Bizarre Phenomenons

Share this…FacebookTwitterLinkedin    Aurora Borealis The Aurora is an incredible light show caused by collisions between electrically charged particles released from the sun that enter the earth’s atmosphere and collide with gases such as oxygen and nitrogen. The lights are seen around the magnetic poles of the northern and southern hemispheres. Share this…FacebookTwitterLinkedin

Share this…FacebookTwitterLinkedin  Lenticular Clouds Where stable moist air flows over a range of mountains, a series of large-scale standing waves may form on the downwind side. Lenticular clouds sometimes form at the crests of these waves, and, because of their shape, they are often mistaken for UFOs. This photo shows a lenticular cloud at Katmai National Park, Alaska. Share this…FacebookTwitterLinkedin

Share this…FacebookTwitterLinkedin   Frozen Air Bubbles, Canada Abraham Lake on the North Saskatchewan River in Alberta, Canada, is home to a rare phenomenon where “ice bubbles” form just beneath the water’s surface. These are formed by plants on the lake bed releasing methane gas, which freezes as it nears the surface. During the cold winter, these bubbles stack up, making beautiful patterns beneath the ice.   Share this…FacebookTwitterLinkedin

Share this…FacebookTwitterLinkedin Underwater Forest of Lake Kaindy, Kazakhstan Dried-out treetops protrude from crystal water in an eerily beautiful liquid landscape – the result of an enormous earthquake more than 100 years ago. As Lake Candy sits 2,000m above sea level, the temperatures here remain icy:  they rarely exceed 6C. This coldness has preserved the submerged trees. Great pine cones still remain on the trees underwater from 100 years ago: you can

Share this…FacebookTwitterLinkedin  Cave of Crystals, Naica, Mexico The Cueva de los Cristales, 300m under the ground in the remote area of Naica, Chihuahua, contains extraordinary giant selenite crystals, some of the largest ever found in the world. The longest so far measures 12m, 4m in diameter and weighs 55  tonnes. The cave was discovered by accident in 2000 by miners drilling for silver and lead. Temperatures in the cave reach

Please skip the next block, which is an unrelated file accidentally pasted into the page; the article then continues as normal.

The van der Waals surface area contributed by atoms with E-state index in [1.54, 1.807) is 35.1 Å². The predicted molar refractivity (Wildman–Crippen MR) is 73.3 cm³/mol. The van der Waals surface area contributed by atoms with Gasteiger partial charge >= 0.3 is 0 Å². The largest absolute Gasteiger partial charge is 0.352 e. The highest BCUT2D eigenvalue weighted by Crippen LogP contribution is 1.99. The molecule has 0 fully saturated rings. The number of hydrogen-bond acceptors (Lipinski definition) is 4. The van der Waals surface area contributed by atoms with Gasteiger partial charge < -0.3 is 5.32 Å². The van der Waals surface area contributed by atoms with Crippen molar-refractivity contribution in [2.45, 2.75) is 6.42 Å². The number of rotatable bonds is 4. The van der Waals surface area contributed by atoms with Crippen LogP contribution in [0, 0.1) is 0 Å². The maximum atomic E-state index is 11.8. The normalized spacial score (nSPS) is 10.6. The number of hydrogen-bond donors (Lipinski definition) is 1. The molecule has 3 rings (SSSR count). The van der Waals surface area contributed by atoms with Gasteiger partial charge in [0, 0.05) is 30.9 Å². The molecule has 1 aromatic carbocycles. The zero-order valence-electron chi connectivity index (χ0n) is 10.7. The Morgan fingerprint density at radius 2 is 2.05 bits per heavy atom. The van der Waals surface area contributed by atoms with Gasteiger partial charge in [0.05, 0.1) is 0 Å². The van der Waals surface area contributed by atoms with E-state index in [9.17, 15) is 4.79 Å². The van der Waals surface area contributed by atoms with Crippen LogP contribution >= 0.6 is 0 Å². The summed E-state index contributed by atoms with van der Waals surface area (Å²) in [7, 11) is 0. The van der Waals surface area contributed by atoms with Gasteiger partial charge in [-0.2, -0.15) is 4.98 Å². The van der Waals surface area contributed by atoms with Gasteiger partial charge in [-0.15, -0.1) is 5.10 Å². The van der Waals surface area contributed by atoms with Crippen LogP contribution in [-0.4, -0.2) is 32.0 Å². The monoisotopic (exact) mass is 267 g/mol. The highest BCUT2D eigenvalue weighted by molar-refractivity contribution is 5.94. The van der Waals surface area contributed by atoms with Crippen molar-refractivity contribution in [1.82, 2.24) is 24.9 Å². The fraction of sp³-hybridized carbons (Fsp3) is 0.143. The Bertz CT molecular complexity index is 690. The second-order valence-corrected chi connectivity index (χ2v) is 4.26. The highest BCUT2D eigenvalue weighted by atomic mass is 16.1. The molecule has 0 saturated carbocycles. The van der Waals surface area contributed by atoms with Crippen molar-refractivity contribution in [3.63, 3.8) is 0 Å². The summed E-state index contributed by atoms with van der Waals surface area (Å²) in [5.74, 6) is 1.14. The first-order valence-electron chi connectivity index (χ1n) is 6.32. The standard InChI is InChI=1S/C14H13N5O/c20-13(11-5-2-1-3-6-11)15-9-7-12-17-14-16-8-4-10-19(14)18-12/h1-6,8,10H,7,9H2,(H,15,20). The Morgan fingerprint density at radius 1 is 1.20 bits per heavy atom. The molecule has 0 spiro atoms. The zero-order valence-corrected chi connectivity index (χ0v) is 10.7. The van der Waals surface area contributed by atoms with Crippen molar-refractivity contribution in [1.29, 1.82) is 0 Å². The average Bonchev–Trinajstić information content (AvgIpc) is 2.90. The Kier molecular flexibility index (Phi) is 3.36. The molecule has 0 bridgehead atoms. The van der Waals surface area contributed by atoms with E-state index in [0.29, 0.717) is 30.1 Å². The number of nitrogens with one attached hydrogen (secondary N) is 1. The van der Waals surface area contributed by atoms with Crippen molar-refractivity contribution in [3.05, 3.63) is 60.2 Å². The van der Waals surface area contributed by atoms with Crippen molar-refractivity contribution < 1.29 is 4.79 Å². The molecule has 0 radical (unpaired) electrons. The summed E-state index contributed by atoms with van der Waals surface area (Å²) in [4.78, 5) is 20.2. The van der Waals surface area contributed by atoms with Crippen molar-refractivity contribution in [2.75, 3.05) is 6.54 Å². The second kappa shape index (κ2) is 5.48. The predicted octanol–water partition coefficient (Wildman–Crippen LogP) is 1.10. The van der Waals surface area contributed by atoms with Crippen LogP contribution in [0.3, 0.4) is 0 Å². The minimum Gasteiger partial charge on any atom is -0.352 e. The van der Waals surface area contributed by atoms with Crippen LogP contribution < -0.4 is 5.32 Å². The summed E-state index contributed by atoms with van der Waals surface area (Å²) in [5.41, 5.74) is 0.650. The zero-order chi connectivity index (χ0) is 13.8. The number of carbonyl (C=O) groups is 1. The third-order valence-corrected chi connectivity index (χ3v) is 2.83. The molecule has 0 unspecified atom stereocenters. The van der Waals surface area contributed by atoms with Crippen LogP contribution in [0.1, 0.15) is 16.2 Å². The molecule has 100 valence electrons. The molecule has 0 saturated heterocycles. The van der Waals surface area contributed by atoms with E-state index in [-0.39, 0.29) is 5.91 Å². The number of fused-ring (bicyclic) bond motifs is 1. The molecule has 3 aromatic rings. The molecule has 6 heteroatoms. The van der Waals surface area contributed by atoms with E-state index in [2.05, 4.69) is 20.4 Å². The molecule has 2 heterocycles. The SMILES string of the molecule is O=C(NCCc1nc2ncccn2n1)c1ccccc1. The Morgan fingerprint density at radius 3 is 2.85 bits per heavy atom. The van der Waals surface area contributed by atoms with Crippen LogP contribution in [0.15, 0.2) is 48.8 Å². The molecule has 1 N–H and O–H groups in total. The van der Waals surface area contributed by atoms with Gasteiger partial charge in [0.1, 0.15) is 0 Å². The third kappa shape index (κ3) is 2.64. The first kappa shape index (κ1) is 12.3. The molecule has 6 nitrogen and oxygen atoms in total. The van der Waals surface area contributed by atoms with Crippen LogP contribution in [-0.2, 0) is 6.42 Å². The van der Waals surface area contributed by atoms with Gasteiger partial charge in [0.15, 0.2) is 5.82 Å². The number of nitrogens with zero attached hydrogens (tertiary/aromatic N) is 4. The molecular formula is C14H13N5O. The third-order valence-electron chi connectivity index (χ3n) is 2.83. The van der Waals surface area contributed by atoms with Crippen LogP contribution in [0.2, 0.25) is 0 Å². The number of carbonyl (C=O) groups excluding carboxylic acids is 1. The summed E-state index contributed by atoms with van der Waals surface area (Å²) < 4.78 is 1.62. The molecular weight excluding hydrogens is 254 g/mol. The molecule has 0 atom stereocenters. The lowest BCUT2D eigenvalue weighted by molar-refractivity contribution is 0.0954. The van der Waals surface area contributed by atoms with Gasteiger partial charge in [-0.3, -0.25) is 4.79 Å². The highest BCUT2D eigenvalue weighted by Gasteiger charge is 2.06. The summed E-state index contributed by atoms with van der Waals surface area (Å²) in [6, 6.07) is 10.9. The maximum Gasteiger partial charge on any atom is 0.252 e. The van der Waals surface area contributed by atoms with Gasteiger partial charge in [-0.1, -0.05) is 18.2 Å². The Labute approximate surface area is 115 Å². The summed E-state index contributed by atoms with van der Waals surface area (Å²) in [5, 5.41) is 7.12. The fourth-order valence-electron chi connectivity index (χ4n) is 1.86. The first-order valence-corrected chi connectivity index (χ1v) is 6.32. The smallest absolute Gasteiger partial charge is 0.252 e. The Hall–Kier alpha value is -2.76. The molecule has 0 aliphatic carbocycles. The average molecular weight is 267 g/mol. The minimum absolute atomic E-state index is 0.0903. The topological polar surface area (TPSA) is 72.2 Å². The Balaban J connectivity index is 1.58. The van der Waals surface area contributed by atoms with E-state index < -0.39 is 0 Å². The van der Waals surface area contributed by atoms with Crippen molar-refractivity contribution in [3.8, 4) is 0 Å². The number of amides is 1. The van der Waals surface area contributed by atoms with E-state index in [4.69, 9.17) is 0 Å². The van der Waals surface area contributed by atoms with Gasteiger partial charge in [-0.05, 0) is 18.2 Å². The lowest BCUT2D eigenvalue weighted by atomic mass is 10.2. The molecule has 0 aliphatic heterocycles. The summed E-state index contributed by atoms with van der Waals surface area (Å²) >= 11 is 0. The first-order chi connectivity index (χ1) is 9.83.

Share this…FacebookTwitterLinkedin   Fairy Circles, Namibia, Africa Theories abound as to the cause of the strange circular patches of land known as ‘fairy circles’ which stretch for more than a thousand miles in the Namib desert. Everything from radioactive soil to UFOs and meteorites have been blamed, while local myth holds they are caused by the fiery breath of a dragon slumbering beneath the earth. However, in 2013, German professor Norbert

Share this…FacebookTwitterLinkedin    The Moeraki Boulders, New Zealand These large spherical stones, scattered along the beach 40km south of Omaru, are formed from ancient sea floor sediments around 60 million years ago. Scientists believe four million years of crystalisation gradually formed the boulders into the pearl-like structures that they are today. Maori legend holds that the boulders are gourds washed ashore from the great voyaging canoe Araiteuru when it became shipwrecked.

Share this…FacebookTwitterLinkedin  Circumhorizontal Arc (Fire Rainbow) A circumhorizontal arc or fire rainbow is a rare optical phenomenon – an ice-halo formed by plate-shaped ice crystals in high-level cirrus clouds. They can be seen best when the sun is very high in the sky – higher than 58°. Apparently, you have to be at a very precise location and latitude so see one. Share this…FacebookTwitterLinkedin

Share this…FacebookTwitterLinkedin    Frost flowers, Canadian Rockies This beautiful phenomenon occurs when plant stems and roots are not quite frozen and full of moisture. As that water is transmitted up to the higher part of the stem, it freezes, creating layers of ice. Frost flowers are usually created on autumn or early winter mornings. This extrusion creates wonderful patterns which curl and fold into gorgeous frozen flower like shapes. Share